Heaven on Earth: Painting and the Life to Come
by T. J. Clark (Thames & Hudson, £18.95)
British-born writer T. J. Clark is a Professor Emeritus of the History of Art at the University of California, Berkeley. His main field of interest has been 19th-Century French art, and such artists as Manet and Courbet, so this book represents something of a fresh departure.
He has been identified as a ‘Marxist’, but that merely means that he wishes to draw our attention to the social and economic circumstances in which art is produced, something that those who adopt a more aesthetic approach often dislike – despite the manner in which market value affects the appreciation of art.
This new book deals, as the subtitle says, with “painting and the life to come”. This might seem to many to mean depictions of the beatific vision. But no; we cannot know what that is like theologians remind us, despite the visions of saints and such sages as Swedenborg in his Arcana Cœlestia. For Clark the life to come is a visionary expression of something better for humanity than what we have: famine, plague, war and death.
The introduction and the finale are indeed politically orientated, but the substance is a set of essays on Giotto, Brueghel, Poussin and Veronese, rounding off with a Picasso work in the UNESCO building in Paris.
These are full of interest: the Poussin essay with a long discussion of the Catholic doctrine of the efficacy of grace as expressed in his series on the Sacraments, and the nature of his belief contrasted with Giotto’s.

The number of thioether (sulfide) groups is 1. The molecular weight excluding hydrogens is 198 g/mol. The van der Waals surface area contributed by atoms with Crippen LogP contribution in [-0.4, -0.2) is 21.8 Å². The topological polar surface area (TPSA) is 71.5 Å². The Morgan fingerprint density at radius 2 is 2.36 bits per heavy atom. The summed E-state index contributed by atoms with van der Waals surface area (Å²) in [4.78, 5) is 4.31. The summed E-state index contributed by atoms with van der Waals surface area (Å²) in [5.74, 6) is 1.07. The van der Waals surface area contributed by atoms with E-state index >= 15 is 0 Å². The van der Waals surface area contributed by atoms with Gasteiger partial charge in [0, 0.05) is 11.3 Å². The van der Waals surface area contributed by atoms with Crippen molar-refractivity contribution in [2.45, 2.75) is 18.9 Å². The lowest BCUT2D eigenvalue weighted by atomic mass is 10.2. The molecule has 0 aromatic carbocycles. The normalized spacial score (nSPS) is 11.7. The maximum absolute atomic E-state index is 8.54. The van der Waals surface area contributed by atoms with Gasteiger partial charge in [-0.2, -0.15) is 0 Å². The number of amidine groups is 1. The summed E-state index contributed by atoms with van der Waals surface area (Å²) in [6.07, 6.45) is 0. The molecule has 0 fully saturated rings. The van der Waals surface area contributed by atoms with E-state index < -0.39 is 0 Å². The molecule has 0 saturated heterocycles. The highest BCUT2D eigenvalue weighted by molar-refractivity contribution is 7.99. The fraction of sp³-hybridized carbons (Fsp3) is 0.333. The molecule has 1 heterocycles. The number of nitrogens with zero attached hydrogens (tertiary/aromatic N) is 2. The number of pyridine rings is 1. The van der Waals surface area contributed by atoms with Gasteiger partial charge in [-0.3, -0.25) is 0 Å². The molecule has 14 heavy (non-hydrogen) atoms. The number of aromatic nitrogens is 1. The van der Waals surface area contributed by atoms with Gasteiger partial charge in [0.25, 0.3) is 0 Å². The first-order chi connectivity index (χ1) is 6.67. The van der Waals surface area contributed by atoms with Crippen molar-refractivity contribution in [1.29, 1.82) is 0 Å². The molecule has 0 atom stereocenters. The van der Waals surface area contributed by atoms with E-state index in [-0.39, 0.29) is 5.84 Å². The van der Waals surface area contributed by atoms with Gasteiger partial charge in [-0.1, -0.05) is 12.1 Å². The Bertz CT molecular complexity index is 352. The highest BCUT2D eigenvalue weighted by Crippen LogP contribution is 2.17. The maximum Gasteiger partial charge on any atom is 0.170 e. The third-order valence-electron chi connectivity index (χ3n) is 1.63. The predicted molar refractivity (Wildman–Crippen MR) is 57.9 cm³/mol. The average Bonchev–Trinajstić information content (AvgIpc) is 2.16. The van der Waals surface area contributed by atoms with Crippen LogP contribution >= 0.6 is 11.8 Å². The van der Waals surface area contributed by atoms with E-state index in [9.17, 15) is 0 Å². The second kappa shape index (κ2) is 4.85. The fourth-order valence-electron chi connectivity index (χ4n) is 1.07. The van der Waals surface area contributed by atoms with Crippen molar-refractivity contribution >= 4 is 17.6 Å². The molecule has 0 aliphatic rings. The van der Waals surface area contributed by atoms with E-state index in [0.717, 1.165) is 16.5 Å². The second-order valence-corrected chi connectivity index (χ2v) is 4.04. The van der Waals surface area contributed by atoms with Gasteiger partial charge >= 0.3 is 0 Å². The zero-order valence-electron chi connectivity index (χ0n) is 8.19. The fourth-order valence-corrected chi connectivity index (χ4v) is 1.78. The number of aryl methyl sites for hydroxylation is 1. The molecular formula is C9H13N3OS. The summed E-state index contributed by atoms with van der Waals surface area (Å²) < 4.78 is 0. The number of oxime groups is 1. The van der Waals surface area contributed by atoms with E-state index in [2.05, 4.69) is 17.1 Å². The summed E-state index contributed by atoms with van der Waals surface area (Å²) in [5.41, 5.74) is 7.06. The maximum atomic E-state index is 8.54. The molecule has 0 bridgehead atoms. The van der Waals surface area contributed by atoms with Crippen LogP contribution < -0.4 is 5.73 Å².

This book deals in detail with some of the world’s most arresting images”
One need not agree completely with Clark’s views to gain many insights from this book. For instance, interesting as what he says about Brueghel is, yet one feels more would have been gained by relating the painter’s images of life to the imagination of Rabelais. But the French author, like so many other authors who would provide a context for the artists discussed, is not mentioned at all.
However the book is pervaded by a sense of Marxist melancholy. With the decline of that philosophy, he seems to think there is no hope of a future for the Left, or indeed any political view.
But this book in presenting this view fails entirely to address the worldwide ecological movement (to which Pope Francis has notably contributed). There is no hope for a Marxist future. But the human spirit will, perhaps through new ideas of society and art, find out a future, but a future very different from ‘the normal life’ so many ache to return to – which for many in the world was far from a normal human existence.
That this book in dealing with ideas of the future life here on Earth fails to speak about the ecological movement explains a great deal about the overall political failure of Marxism.
But the melancholy apart, this is a book that deals in detail with some of the world’s most arresting images. The chapter on Giotto, for instance, caught my deep attention, having recently visited the Arena Chapel in Padua and seen that painter’s great work of many images, ‘Last Judgement’, which fills the whole room – he is truly a remarkable painter.
The saddest image in the book is not a painting, but a photograph of the concourse of the UNESCO building in Paris, which shows Picassos’ ‘Fall of Icarus’, almost entirely screened from view by the massed concrete segments of the brutalist architecture – the imagination of the painter entirely overpowered. This photo, just in itself, is an allegory of the artist in modern times.